America’s homebuyers are older than ever – with the median age now 49 – as rising college costs and shaky job security make it more difficult for younger people to enter the market
- Research from the National Association of Realtors shows that the average age of American homebuyers is now 18 years older than it was in 1981
- BankRate senior economic analyst Mark Hamrick blamed the rising costs of higher education, job insecurity and the burden of retirement savings.
The average American homebuyer is now 49 years old – 18 years older than in 1981 – as inflation, college costs and home prices make it harder for young people to get a foot on the ladder.
Research from the National Association of Realtors has shown that the average age of all homebuyers has risen steadily over the past four decades.
The most shocking contrast applies to first-time buyers: the average age is now 35, compared to 31 in 2013 and 29 in 1981.
The NAR attributes this to ‘both the tightened credit conditions and the lack of inventory on the market, which caused home sales prices to rise’.
The median home price this year was $410,200, the second highest since NAR started keeping the data.
The average age of homebuyers has risen steadily over the past forty years
This year, only 3 percent of all buyers were between 18 and 24 years old.
According to Jessica Lautz of the NAR, the number of starters on the housing market is at a ‘historical low’, but has increased slightly compared to last year.
She said: “First-time buyers tiptoed back into the market this year, with less competition and fewer multi-offer scenarios.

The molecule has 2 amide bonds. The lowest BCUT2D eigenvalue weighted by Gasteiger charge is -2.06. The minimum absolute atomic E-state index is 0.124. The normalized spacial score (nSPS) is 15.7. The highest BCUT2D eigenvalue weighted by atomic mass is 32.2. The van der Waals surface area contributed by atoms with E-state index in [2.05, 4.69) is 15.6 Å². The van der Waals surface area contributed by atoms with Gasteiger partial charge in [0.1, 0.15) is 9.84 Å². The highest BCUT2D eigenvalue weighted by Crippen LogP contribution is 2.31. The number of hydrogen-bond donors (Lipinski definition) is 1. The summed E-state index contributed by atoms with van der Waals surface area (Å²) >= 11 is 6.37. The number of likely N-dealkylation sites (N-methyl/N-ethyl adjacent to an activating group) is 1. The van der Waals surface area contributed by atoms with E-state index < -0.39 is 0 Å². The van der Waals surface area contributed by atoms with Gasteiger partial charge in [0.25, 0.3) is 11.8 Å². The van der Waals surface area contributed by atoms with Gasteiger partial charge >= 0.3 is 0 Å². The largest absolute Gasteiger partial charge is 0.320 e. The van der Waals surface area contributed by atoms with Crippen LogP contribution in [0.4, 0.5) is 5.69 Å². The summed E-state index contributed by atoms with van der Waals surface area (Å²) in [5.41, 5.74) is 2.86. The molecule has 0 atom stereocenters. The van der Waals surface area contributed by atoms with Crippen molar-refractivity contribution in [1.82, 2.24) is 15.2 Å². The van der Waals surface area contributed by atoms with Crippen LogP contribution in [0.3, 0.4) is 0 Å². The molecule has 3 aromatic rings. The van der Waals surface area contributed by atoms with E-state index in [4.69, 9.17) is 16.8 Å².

‘Although the share of starters is still at a historic low, it is higher than last year.’
In addition to getting older, starters also become richer.
Ms Lautz said: ‘In particular, current first-time buyers had household incomes almost $25,000 higher than last year and are more likely to use financial assets to enter the market.’
She told Axios: “We’re talking about a different homebuyer profile today. We are displacing anyone looking for affordable housing.”
BankRate senior economic analyst Mark Hamrick said the rising costs of higher education, job insecurity and the burden of retirement savings “have made it harder for younger people to gain a foothold with their personal finances.”
House prices this year were the second highest on record, making it harder for young people to get a foot on the ladder
It comes after analyst Meredith Whitney warned that younger people are missing out on $21 trillion in equity that older generations have built through home ownership.
Whitney, once dubbed the “Oracle of Wall Street” for accurately predicting the 2008 financial crisis, said young people have been priced out of the housing market due to high mortgage rates and rising prices.
The average age of repeat buyers has also risen from 36 in 1981 to 58 this year.
The numbers are part of an overall shift in the demographics of average American homebuyers.
While home buying has traditionally been the preserve of married couples, homeowners in the U.S. are now increasingly single women.
Female real estate buyers alone now make up 19 percent of U.S. homebuyers – nearly double that of single men
Female buyers alone now make up 19 percent of U.S. homebuyers — nearly double that of single men — according to the latest figures. facts of the National Association of Real Estate Agents (NAR).
This is in stark contrast to forty years ago, when the share of single women and men buying a house was about the same: 11 percent and 10 percent respectively. As of 2023, the share of single men buying property has remained stable at 10 percent.
According to the NAR, the share of recent buyers who are married has also fallen to 59 percent – the lowest level since 2010.
In 1981, when the organization began analyzing the profiles of buyers and sellers, married couples made up 73 percent of homeowners.